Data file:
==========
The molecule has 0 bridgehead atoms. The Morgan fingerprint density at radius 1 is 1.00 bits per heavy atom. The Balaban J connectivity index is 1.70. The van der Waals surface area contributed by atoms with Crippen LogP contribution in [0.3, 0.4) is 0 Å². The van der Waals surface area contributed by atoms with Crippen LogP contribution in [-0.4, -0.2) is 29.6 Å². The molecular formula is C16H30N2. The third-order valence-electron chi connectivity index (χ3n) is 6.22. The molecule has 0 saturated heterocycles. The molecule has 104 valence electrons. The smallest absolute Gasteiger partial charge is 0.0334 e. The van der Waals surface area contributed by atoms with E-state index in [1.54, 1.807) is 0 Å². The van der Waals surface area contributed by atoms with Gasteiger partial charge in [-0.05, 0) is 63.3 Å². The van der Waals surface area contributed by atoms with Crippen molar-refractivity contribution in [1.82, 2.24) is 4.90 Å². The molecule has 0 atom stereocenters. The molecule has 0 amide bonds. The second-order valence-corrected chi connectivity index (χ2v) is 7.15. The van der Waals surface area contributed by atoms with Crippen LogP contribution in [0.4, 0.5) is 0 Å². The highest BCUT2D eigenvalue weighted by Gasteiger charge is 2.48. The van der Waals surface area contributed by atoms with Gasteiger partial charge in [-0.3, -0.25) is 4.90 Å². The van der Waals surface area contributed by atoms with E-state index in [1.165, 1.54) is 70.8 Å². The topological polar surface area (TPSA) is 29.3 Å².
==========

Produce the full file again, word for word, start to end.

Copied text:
The molecule has 0 bridgehead atoms. The Morgan fingerprint density at radius 1 is 1.00 bits per heavy atom. The Balaban J connectivity index is 1.70. The van der Waals surface area contributed by atoms with Crippen LogP contribution in [0.3, 0.4) is 0 Å². The van der Waals surface area contributed by atoms with Crippen LogP contribution in [-0.4, -0.2) is 29.6 Å². The molecular formula is C16H30N2. The third-order valence-electron chi connectivity index (χ3n) is 6.22. The molecule has 0 saturated heterocycles. The molecule has 104 valence electrons. The smallest absolute Gasteiger partial charge is 0.0334 e. The van der Waals surface area contributed by atoms with E-state index in [1.54, 1.807) is 0 Å². The van der Waals surface area contributed by atoms with Gasteiger partial charge in [-0.05, 0) is 63.3 Å². The van der Waals surface area contributed by atoms with Crippen molar-refractivity contribution in [1.82, 2.24) is 4.90 Å². The molecule has 0 atom stereocenters. The molecule has 0 amide bonds. The second-order valence-corrected chi connectivity index (χ2v) is 7.15. The van der Waals surface area contributed by atoms with Crippen LogP contribution in [0.4, 0.5) is 0 Å². The highest BCUT2D eigenvalue weighted by Gasteiger charge is 2.48. The van der Waals surface area contributed by atoms with Gasteiger partial charge in [-0.3, -0.25) is 4.90 Å². The van der Waals surface area contributed by atoms with E-state index in [1.165, 1.54) is 70.8 Å². The topological polar surface area (TPSA) is 29.3 Å².